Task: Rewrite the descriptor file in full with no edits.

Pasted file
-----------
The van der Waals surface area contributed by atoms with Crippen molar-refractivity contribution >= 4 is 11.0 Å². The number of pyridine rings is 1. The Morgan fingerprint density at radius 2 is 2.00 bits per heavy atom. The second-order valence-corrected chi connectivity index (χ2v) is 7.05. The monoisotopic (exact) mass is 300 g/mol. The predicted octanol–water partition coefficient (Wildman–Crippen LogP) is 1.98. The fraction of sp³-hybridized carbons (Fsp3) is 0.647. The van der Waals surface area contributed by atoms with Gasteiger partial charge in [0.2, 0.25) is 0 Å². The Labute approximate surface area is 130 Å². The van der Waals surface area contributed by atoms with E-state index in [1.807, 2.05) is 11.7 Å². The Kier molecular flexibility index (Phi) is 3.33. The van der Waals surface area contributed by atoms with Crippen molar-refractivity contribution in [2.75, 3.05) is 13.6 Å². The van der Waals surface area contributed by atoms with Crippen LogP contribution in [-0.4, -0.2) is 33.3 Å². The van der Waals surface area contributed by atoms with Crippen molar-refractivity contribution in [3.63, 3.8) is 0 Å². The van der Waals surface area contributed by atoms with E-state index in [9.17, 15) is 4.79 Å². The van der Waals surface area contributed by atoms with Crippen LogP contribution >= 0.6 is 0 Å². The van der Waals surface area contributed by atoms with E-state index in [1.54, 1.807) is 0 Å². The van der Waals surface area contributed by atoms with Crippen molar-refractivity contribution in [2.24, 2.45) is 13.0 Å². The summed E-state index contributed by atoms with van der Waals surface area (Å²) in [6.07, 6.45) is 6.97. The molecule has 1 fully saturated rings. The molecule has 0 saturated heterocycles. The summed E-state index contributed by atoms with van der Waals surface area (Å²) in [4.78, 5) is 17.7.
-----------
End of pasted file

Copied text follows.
The van der Waals surface area contributed by atoms with Crippen molar-refractivity contribution >= 4 is 11.0 Å². The number of pyridine rings is 1. The Morgan fingerprint density at radius 2 is 2.00 bits per heavy atom. The second-order valence-corrected chi connectivity index (χ2v) is 7.05. The monoisotopic (exact) mass is 300 g/mol. The predicted octanol–water partition coefficient (Wildman–Crippen LogP) is 1.98. The fraction of sp³-hybridized carbons (Fsp3) is 0.647. The van der Waals surface area contributed by atoms with Gasteiger partial charge in [0.2, 0.25) is 0 Å². The Labute approximate surface area is 130 Å². The van der Waals surface area contributed by atoms with E-state index in [1.807, 2.05) is 11.7 Å². The Kier molecular flexibility index (Phi) is 3.33. The van der Waals surface area contributed by atoms with Crippen molar-refractivity contribution in [2.75, 3.05) is 13.6 Å². The van der Waals surface area contributed by atoms with Crippen LogP contribution in [-0.4, -0.2) is 33.3 Å². The van der Waals surface area contributed by atoms with Crippen molar-refractivity contribution in [3.63, 3.8) is 0 Å². The van der Waals surface area contributed by atoms with E-state index in [9.17, 15) is 4.79 Å². The van der Waals surface area contributed by atoms with Crippen LogP contribution >= 0.6 is 0 Å². The van der Waals surface area contributed by atoms with E-state index in [1.54, 1.807) is 0 Å². The van der Waals surface area contributed by atoms with Crippen molar-refractivity contribution in [2.24, 2.45) is 13.0 Å². The summed E-state index contributed by atoms with van der Waals surface area (Å²) in [6.07, 6.45) is 6.97. The molecule has 1 fully saturated rings. The molecule has 0 saturated heterocycles. The summed E-state index contributed by atoms with van der Waals surface area (Å²) in [4.78, 5) is 17.7.